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Top One Magazine

The Scramble to Suck Up to Trump

After sitting in court listening to witness after witness testify to his alleged misdeeds, several weeks ago former President Donald Trump began grousing about his lack of support outside the courtroom. Almost immediately, a steady stream of friends, advisers and Republican elected officials from across the nation started to trickle in.

Over the past two weeks, it’s turned into a cavalcade of defenders, with almost everyone who’s anyone in contemporary Republican politics making the pilgrimage to Manhattan to kiss the ring and complain to television cameras about the unfairness of the proceedings.

They’re there in part to say what Trump can’t, due to his gag order — a series of talking points which include but aren’t limited to: Justice Juan Merchan’s daughter’s political leanings, the problem with the liberal New York jury pool, the character of various witnesses and prosecutor Susan Hoffinger’s donations to President Joe Biden’s 2020 campaign.

The trip to the Manhattan courthouse has become a MAGA acid test, but also a window into how to get ahead in the Trump-era Republican Party.

In one theatrical measure of the raw ambition on display, Sen. Rick Scott (R-Fla.) became the first Republican member of Congress to show up in support of Trump. Scott, who’s up for reelection this year, drove with Trump from Trump Tower on Fifth Avenue down to the courthouse in Lower Manhattan, then sat in the front row of the courtroom before departing to speak to the cameras.

Two weeks later, he announced his plan to run for Senate Republican leader — and his case for being selected is largely based on having Trump’s ear.

The following week saw a House Freedom Caucus road trip to Manhattan. There, nearly a dozen of the thirstiest and most contentious members in the House — including Rep. Lauren Boebert (R-Colo.), who’s scrambling to win the GOP primary in a new House district — railed against the trial from across the street, led by Rep. Matt Gaetz (R-Fla.).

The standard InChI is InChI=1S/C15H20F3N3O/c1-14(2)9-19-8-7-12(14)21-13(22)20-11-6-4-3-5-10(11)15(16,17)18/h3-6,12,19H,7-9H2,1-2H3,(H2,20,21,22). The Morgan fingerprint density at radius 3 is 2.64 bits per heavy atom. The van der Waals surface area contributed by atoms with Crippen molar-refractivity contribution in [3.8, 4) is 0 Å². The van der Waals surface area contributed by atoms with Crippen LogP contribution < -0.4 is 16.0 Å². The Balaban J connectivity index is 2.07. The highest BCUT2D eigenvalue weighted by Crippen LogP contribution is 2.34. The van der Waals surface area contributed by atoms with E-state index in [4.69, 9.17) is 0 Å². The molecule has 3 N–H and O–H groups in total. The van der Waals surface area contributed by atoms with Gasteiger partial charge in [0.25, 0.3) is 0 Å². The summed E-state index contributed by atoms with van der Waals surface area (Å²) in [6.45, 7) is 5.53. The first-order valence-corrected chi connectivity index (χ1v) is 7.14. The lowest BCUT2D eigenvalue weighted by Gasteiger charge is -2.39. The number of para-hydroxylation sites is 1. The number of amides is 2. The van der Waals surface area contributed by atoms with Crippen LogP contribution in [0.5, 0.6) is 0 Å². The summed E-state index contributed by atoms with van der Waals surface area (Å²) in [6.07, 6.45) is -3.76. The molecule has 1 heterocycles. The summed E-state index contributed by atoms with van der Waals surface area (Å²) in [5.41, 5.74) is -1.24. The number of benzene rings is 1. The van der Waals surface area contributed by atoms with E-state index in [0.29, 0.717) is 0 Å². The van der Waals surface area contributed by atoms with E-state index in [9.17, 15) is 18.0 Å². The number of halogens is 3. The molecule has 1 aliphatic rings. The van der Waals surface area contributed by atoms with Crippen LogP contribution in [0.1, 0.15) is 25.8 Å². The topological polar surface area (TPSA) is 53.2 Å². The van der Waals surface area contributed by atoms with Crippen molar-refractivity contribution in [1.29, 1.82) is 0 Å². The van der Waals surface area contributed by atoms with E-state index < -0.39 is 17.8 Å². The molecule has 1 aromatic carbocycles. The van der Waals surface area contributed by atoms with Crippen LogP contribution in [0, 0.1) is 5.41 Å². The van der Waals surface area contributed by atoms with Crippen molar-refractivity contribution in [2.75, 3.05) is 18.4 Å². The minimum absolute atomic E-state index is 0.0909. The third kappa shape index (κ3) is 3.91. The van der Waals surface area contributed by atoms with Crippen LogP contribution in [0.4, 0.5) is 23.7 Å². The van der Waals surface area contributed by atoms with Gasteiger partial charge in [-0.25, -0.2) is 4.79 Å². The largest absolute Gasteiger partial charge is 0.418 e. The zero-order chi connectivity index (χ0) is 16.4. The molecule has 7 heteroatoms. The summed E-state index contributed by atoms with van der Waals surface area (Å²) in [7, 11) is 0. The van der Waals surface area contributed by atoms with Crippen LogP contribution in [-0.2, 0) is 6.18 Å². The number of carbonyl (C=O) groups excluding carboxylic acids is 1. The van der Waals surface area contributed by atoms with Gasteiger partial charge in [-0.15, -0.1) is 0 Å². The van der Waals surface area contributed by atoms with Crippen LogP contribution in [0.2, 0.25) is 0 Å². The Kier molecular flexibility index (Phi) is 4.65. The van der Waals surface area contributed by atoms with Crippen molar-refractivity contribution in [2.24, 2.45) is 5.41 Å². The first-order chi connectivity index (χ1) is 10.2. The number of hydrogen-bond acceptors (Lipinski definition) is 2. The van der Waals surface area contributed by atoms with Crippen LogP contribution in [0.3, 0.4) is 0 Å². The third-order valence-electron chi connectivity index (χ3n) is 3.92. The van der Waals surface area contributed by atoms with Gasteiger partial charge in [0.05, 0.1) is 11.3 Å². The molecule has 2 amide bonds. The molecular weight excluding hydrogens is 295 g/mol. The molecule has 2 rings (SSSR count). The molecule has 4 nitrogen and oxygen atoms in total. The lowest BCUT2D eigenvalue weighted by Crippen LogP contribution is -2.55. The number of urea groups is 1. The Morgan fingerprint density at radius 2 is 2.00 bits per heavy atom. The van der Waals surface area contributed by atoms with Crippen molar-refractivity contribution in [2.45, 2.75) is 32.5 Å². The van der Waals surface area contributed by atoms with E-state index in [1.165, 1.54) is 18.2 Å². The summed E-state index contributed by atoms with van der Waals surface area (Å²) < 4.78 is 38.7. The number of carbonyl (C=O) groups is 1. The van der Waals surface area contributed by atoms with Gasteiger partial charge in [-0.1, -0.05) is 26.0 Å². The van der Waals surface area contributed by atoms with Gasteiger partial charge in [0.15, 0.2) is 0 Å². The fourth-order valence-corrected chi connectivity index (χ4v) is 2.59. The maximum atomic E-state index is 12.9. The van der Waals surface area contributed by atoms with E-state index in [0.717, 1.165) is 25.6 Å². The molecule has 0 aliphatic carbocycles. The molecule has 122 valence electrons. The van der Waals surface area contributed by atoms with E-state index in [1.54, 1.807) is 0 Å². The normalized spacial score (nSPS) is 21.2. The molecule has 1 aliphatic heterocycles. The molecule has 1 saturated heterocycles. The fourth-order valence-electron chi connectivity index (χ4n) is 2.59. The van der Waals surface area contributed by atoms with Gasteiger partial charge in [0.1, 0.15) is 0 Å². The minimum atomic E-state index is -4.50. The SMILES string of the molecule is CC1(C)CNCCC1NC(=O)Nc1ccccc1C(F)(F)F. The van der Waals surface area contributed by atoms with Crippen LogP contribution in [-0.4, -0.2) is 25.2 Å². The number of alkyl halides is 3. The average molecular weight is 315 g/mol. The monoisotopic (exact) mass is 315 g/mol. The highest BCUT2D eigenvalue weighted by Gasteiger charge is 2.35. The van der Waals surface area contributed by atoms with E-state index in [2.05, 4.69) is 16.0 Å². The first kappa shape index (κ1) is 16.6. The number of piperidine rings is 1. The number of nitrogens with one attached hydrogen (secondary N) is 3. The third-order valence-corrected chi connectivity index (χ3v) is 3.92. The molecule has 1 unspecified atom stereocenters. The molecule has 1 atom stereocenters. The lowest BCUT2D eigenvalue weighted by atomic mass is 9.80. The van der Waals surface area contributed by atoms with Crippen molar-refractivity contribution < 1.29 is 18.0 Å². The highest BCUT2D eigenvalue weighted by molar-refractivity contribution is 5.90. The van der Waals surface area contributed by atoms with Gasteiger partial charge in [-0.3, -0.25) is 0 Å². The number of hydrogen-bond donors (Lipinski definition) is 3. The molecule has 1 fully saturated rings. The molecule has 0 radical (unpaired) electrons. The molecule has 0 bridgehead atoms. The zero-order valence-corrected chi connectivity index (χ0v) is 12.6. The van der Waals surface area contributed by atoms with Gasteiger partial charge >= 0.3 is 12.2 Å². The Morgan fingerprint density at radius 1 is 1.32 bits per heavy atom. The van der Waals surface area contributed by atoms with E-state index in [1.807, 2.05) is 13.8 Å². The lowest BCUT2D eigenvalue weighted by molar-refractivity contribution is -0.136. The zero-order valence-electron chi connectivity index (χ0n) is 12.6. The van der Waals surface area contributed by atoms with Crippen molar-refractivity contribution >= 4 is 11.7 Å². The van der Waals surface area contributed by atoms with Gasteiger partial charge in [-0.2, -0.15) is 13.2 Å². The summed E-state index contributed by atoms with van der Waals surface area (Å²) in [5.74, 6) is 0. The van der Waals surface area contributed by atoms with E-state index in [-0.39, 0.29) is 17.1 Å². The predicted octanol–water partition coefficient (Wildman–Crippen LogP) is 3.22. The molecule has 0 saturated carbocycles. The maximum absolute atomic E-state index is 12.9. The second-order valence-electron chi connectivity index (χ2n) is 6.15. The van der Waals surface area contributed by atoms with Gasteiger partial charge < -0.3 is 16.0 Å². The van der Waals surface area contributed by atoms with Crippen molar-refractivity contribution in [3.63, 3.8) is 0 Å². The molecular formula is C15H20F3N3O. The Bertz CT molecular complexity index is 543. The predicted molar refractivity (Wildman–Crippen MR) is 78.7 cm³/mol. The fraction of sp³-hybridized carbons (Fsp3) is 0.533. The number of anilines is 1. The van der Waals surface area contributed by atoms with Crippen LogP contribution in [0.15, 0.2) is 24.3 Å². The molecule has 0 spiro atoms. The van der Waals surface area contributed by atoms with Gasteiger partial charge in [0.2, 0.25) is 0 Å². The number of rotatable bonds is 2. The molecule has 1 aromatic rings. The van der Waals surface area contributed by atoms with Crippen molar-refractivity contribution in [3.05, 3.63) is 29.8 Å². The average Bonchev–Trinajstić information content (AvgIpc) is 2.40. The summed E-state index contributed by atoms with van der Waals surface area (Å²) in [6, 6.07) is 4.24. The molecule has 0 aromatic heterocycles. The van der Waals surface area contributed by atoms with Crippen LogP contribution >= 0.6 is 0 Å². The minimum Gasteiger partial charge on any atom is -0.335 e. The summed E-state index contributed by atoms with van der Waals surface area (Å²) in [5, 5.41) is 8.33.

Gaetz, the tormenter of former House Speaker Kevin McCarthy who’s said to be eyeing a gubernatorial bid in 2026, blasted the charges as “the Mr. Potato Head doll of crimes, where they had to stick together a bunch of things that did not belong together.”

Days earlier, House Speaker Mike Johnson, who’s been working on building his relationship with Trump in advance of the possibility the former president returns to office, appeared on the scene.

A trial surrounding hush money payments made to a porn star seems like an unlikely place for the  government’s most powerful evangelical Christian to station himself — especially since Johnson once asserted that Trump “lacks the character and the moral center we desperately need again in the White House.”

But Johnson, who’s been fending off an ouster attempt from the right, made clear he thought it was important to appear in support of “a friend.”

“I wanted to be here myself and call out what is a travesty of justice.” he said, roughly one week after Trump publicly urged Republicans to unite behind Johnson and helped extinguish the threat to his speakership.

To some degree, the blocks outside of 10 Centre Street have become something akin to Trump’s famous boardroom in “The Apprentice.” Vice presidential hopefuls including North Dakota Gov. Doug Burgum, Florida Rep. Byron Donalds and Ohio Sen. J.D. Vance have all traveled far from their home states to pay homage to Trump, aiming to get in his good graces.

If Trump is in fact found guilty next week, Merchan is not required to send him to prison; most first-time, non-violent crime offenders end up with probation or a fine instead. In any case, Trump would be sure to appeal. So, very soon, he’ll be free from the Manhattan courthouse with which he has so many complaints.

The former president has made clear he’s paying attention to the loyalists who serve in his Manhattan vanguard and appreciates their service. “I do have a lot of surrogates and they are speaking very beautifully,” Trump said on Tuesday. “They come from all over Washington, and they’re highly respected and they think this is the biggest scam they’ve ever seen.”

They also appear to think it’s the biggest opportunity.

This article first appeared in POLITICO Nightly.

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Author: POLITICO